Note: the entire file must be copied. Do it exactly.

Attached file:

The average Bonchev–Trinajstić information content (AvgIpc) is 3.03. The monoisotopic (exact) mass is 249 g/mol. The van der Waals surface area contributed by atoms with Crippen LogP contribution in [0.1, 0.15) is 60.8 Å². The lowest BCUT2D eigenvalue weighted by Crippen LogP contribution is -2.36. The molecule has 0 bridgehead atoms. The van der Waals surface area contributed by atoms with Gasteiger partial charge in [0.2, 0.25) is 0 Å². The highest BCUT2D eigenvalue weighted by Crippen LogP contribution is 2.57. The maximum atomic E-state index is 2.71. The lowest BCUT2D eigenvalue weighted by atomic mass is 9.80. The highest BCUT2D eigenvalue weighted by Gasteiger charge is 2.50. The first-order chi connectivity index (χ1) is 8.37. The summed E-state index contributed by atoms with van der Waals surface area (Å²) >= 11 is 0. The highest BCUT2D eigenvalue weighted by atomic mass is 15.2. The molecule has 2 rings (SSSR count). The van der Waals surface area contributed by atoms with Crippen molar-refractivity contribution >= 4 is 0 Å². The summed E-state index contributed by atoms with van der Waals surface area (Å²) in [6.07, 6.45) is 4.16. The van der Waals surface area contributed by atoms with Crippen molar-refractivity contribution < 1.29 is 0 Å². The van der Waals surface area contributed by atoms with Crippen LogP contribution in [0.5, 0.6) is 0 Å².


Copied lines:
The average Bonchev–Trinajstić information content (AvgIpc) is 3.03. The monoisotopic (exact) mass is 249 g/mol. The van der Waals surface area contributed by atoms with Crippen LogP contribution in [0.1, 0.15) is 60.8 Å². The lowest BCUT2D eigenvalue weighted by Crippen LogP contribution is -2.36. The molecule has 0 bridgehead atoms. The van der Waals surface area contributed by atoms with Gasteiger partial charge in [0.2, 0.25) is 0 Å². The highest BCUT2D eigenvalue weighted by Crippen LogP contribution is 2.57. The maximum atomic E-state index is 2.71. The lowest BCUT2D eigenvalue weighted by atomic mass is 9.80. The highest BCUT2D eigenvalue weighted by Gasteiger charge is 2.50. The first-order chi connectivity index (χ1) is 8.37. The summed E-state index contributed by atoms with van der Waals surface area (Å²) >= 11 is 0. The highest BCUT2D eigenvalue weighted by atomic mass is 15.2. The molecule has 2 rings (SSSR count). The van der Waals surface area contributed by atoms with Crippen molar-refractivity contribution >= 4 is 0 Å². The summed E-state index contributed by atoms with van der Waals surface area (Å²) in [6.07, 6.45) is 4.16. The van der Waals surface area contributed by atoms with Crippen molar-refractivity contribution < 1.29 is 0 Å². The van der Waals surface area contributed by atoms with Crippen LogP contribution in [0.5, 0.6) is 0 Å².